- June 14, 2016
ISN member Kiros Berhane, University of Southern California, recently wrote an editorial in Circulation highlighting new evidence linking indoor air pollution from kerosene/diesel with cardiovascular disease. Berhane suggests that the new evidence is interesting because it was obtained from trials in a higher-income country (Iran) than many other similar studies (Africa and Central America) and because it found that using kerosene/diesel (cleaner than solid fuels) still resulted in higher risk for cardiovascular disease. The results add to growing evidence that replacing solid fuels may not be sufficient to eliminate the harmful effects of indoor air pollution and that a transition to very clean fuels (e.g. natural gas, ethanol; much harder goal) may be necessary.
- Visit FIC's Indoor Air Pollution website for additional news
Implementation Science Network-Generated Resources
- The ISN published its initial manuscript in Environmental Health Perspectives outlining its goals and strategy to help replace traditional cooking methods with modern clean cooking technologies.
Read the paper here or here.
Other Informational Resources
NIH Partner Organizations
- The Global Alliance for Clean Cookstoves (GACC) is a public-private partnership that seeks to save lives, improve livelihoods, empower women, and protect the environment by creating a thriving global market for clean and efficient household cooking solutions.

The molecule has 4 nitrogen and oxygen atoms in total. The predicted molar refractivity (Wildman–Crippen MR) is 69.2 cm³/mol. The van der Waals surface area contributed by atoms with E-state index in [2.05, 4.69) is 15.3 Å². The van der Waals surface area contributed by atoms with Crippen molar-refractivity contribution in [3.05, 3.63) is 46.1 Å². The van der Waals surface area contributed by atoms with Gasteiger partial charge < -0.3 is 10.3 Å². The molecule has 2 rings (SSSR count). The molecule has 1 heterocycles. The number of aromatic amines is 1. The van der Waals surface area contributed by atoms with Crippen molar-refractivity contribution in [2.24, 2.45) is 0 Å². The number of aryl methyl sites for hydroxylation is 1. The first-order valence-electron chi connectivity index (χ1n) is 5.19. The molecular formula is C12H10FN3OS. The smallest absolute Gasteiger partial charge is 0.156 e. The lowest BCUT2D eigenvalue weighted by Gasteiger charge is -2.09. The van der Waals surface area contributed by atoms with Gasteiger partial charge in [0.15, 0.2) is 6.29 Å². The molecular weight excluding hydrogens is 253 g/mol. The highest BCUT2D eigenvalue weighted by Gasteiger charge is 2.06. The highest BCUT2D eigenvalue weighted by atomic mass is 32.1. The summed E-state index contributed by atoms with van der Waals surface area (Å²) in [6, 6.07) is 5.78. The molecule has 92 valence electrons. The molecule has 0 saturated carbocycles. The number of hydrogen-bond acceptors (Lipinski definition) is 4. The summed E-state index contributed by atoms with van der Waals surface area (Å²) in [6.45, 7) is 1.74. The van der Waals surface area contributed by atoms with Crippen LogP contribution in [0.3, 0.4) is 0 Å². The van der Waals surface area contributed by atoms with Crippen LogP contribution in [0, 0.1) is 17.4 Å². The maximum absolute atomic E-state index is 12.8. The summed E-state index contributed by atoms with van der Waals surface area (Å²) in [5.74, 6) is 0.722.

- U.S. Agency for International Development (USAID), in addition to working with the NIH on the ISN, is partnering with the GACC to reduce the adverse effects of household energy use by encouraging families to switch to cleaner, more efficient fuels and technologies.
- The Centers for Disease Control and Prevention (CDC), in addition to working with the NIH on the ISN, joined the GACC to raise awareness about the health risks of indoor air pollution and to promote safe, efficient, and affordable cookstoves in low– and middle-income countries.
- The Global Alliance for Chronic Diseases (GACD funds, develops and facilitates innovative research collaborations between low- and middle-income and high-income countries in the fight against chronic diseases
- The Bill & Melinda Gates Foundation is dedicated to improving the quality of life for individuals around the world by building partnerships that bring together resources, expertise, and vision—working with the best organizations around the globe to identify issues, find answers, and drive change. .
ISN Funded Research
New Funding Opportunities
The ISN invites proposals to develop evaluative case studies on historical or current clean cooking policy and intervention efforts. These case studies will provide the basis for analysis by the ISN and development of lessons learned for dissemination in a variety of forms. Apply here (required attachment). Application deadline is November 15, 2016.